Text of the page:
integrate that with aquaponics.>>All right well we
have watched a video. We know a little bit more about aquaponics now
than we did before. Tell us the significance
of this research. What exactly are you doing here?>>We’re trying to create a more
sustainable way of growing food, especially high protein
foods and high quality fruits and vegetables in a system that
also saves an enormous amount of water per unit of production.>>And how are you doing that?>>Well what we’re doing first of all is we’re combining
two farming methods. One is aquaculture and
the other is hydroponics. And by coupling those two,
we’re taking advantage of the fish excrement to
be used as fish fertilizer which grow the plants. And the plants help
filter the water and circulate it back
clean to the fish. Hydroponics in general,
although it uses water and the plants are
grown in water, it actually consumes relatively
small amounts of water. Only about one tenth of
traditional agriculture. And on top of that you
get fish production along with the plants.>>It uses something on the
order of one tenth the amount of water that traditional
agriculture uses and then the fact that we
can produce very high quality fruits, vegetables, and fish
protein using that small amount of water is very important. Plus we’re using these
materials that are often wasted or not used effectively. So we’re combining several
environmental benefits in this process.>>Actually you need water
for the plants to grow, they’re not growing in soil. How does that save water?>>Well normally in traditional
agriculture when you irrigate, the vast majority of the
water is lost to the soil. That that’s on the surface of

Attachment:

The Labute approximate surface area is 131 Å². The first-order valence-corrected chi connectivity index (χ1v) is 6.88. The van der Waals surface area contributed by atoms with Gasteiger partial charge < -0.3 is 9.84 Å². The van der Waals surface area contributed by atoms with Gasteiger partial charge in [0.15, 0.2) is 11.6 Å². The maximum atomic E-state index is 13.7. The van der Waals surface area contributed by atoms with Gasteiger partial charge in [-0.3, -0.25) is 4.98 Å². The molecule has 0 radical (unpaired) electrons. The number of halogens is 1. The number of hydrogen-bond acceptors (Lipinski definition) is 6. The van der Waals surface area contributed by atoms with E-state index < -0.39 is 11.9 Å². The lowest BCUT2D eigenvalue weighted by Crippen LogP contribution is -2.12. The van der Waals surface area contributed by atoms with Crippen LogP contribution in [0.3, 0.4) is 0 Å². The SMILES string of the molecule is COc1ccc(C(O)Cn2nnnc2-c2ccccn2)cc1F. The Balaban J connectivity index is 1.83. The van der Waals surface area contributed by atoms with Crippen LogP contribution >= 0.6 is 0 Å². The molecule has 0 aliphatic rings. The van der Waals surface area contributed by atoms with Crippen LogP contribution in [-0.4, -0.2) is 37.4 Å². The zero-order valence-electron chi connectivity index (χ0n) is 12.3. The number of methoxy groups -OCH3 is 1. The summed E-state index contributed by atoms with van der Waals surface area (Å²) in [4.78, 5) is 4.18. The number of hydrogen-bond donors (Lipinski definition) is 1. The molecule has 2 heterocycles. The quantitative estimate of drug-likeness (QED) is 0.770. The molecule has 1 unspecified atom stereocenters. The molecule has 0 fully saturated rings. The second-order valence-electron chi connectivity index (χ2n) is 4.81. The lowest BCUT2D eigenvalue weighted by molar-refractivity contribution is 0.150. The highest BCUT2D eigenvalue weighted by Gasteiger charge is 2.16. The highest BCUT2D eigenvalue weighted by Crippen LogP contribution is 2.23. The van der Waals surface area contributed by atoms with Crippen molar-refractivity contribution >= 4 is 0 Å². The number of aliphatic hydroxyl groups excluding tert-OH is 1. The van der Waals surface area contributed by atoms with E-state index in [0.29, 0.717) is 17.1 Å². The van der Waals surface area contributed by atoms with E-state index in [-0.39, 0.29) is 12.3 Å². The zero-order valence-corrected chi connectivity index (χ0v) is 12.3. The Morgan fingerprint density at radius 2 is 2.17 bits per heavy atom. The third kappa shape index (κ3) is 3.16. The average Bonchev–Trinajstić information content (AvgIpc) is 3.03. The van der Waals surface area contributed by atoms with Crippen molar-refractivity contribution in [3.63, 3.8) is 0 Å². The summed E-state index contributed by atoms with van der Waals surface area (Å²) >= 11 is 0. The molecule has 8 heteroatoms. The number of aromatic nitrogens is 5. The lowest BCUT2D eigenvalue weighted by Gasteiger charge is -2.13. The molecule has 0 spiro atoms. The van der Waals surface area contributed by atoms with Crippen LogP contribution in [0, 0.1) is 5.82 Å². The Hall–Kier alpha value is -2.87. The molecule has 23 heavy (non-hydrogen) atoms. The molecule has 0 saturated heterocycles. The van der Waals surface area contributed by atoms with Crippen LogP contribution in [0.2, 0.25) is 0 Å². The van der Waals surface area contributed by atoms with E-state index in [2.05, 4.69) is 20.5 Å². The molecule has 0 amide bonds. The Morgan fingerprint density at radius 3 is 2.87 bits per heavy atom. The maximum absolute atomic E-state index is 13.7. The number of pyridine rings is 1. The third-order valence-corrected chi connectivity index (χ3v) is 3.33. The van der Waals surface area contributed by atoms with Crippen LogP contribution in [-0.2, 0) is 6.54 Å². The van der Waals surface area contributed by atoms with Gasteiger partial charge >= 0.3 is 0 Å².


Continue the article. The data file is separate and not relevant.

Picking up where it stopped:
the soil just evaporates off and is another source of loss. And the third is the actual
transpiration from the plant. The plant that uses
for its physiology. In our aquaponics systems
we only have one loss. That’s due to the transpiration
by the plants themselves and a small amount
of evaporation. We don’t lose any water
to the lower water table so therefore basically we
can grow the same plant with only 10% of the
water that we would do in a traditional farming system
or even in your garden at home.>>Thank you all for being here and sharing your
stories with us.>>Hi, I’m Corrine Jones
[assumed spelling]. I’m a psychology major
and I’m made at Sac State.>>My name is Kevin Weir. I’m a professor of
sociology and I teach students who are made at Sac State. [ Music ]>>This is fun for us. This is actually our
cardiovascular wellness program.>>[Background music] The
lifestyle that we’ve come to know, we’re more
sedentary, we eat more, we’re eating out more. Today we’re talking about
dining out so we’ll be talking about how just by
dining out you’re taking in more fat and more calories. We’re a higher paced,
stressed lifestyle.>>I first had a heart attack
[inaudible] happened in 2000 and they were saying
generally with people who have one heart attack will
get a second heart attack, about 60% within 10 years. And the second one
I had was 2013.>>[Laughs] Well I had a
heart attack when I was, oh about three years ago. All kinds of little factors,
eating the wrong foods, gaining a lot of weight,
living a sedentary life, and having genetics
working against me. And then turning 60. Suddenly the metabolism
isn’t clicking along. [ Music ]>>This is Made at Sac
State the video magazine. I’m Gloria Moraga, and thank
you very much for being here to our three guests,
and we’re going to talk about Sacramento State’s
cardiovascular wellness program. But we do want the guests
to introduce themselves. We’ll start, ladies first.>>I’m Lynn Livingston.>>And?>>And I’m Jim Livingston.>>I’m going to start with
Diane and have Diane– what is this program
first of all?>>So this program
was the brainchild of the late cardiologist
Tissa Kappagoda and we wanted to find a better way to
provide healthcare on a campus which is sort of a unique idea. And tap into the
expertise on the campus. So we came up with the